3. Identify general properties of metals, nonmetals, and metalloids • Describe how properties of elements change across a period in the periodic table • Relate the number of valence electrons to groups in the periodic table and to properties of elements in those groups • Predict the reactivity of some elements based on their locations within a group • Identify some properties of common A group elements

  4. In 1750 scientists had identified only 17 elements most of these were metals • As the number of identified elements grew so did the need for organization • In 1789 Antoine Lavoisier grouped elements according to categories called metals, non-metals, gases and earths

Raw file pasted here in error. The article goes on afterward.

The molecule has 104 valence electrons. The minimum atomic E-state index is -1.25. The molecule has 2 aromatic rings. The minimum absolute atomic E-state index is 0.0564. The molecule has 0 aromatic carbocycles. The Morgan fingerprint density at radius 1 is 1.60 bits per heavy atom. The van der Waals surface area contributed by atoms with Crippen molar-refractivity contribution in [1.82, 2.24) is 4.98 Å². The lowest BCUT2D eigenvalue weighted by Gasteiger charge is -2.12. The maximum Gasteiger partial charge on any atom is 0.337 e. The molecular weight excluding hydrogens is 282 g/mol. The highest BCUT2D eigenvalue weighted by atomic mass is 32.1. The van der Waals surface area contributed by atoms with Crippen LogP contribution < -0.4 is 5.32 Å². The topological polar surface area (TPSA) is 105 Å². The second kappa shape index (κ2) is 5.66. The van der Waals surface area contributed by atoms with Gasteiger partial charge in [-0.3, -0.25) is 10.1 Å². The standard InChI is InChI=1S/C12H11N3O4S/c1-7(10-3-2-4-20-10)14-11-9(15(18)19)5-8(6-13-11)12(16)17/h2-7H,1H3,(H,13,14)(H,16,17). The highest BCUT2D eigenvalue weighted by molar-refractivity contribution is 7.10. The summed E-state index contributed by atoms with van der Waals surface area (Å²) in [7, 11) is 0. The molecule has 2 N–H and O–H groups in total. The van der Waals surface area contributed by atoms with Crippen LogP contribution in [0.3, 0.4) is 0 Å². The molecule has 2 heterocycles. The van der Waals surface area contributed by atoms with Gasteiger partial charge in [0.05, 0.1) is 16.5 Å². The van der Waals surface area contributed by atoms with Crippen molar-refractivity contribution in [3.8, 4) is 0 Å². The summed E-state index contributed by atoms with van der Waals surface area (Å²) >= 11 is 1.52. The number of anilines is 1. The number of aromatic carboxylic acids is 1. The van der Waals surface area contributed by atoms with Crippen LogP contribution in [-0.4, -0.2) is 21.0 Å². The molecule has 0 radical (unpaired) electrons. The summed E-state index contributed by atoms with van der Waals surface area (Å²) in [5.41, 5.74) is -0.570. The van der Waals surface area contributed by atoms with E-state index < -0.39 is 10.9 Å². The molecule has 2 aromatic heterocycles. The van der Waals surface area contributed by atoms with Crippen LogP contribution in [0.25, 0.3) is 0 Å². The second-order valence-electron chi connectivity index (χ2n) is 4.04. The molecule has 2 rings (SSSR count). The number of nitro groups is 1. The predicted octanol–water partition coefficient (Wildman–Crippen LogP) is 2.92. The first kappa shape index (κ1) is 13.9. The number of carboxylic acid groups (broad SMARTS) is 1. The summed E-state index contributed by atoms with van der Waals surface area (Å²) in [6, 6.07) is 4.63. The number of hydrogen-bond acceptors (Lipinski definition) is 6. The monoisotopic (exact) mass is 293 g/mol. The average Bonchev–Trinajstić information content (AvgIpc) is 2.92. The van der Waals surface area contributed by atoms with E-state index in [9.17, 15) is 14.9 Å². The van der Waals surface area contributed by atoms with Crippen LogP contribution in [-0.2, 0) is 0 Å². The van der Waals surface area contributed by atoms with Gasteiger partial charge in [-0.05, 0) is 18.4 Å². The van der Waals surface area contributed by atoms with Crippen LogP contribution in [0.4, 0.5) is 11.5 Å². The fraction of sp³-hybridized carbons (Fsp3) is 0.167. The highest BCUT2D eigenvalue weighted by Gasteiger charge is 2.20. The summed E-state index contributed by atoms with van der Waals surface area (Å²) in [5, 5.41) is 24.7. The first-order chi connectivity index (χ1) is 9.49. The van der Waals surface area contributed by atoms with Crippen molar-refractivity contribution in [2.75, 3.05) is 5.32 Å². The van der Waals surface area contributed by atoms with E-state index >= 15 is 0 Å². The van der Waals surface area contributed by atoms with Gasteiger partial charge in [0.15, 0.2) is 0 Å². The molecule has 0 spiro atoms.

5. In 1860 Mendeleev (Russian) needed to describe the now known 63 elements to his students • On cards, he listed the name, mass and properties of the 63 elements • He arranged them in order of increasing atomic mass. He was able to break the elements into rows (see pg 127 Fig. 3 and columns based on the properties of the elements

  6. Columns increased from TOP to BOTTOM • He knew that not all elements were discovered yet so he left room for them • Properties of elements are related to its location in the table • Review questions 1-5 pg. 129

  7. 5.2 Modern Periodic law • In the modern periodic table, elements are arranged by increasing ATOMIC NUMBER (number of protons) • PERIODS • Each row in the periodic table is a period • Ex. Period 1 has 2 elements period 2 and 3 have 8 elements • The number of elements in each period varies because of the available orbitals increase from energy level to energy level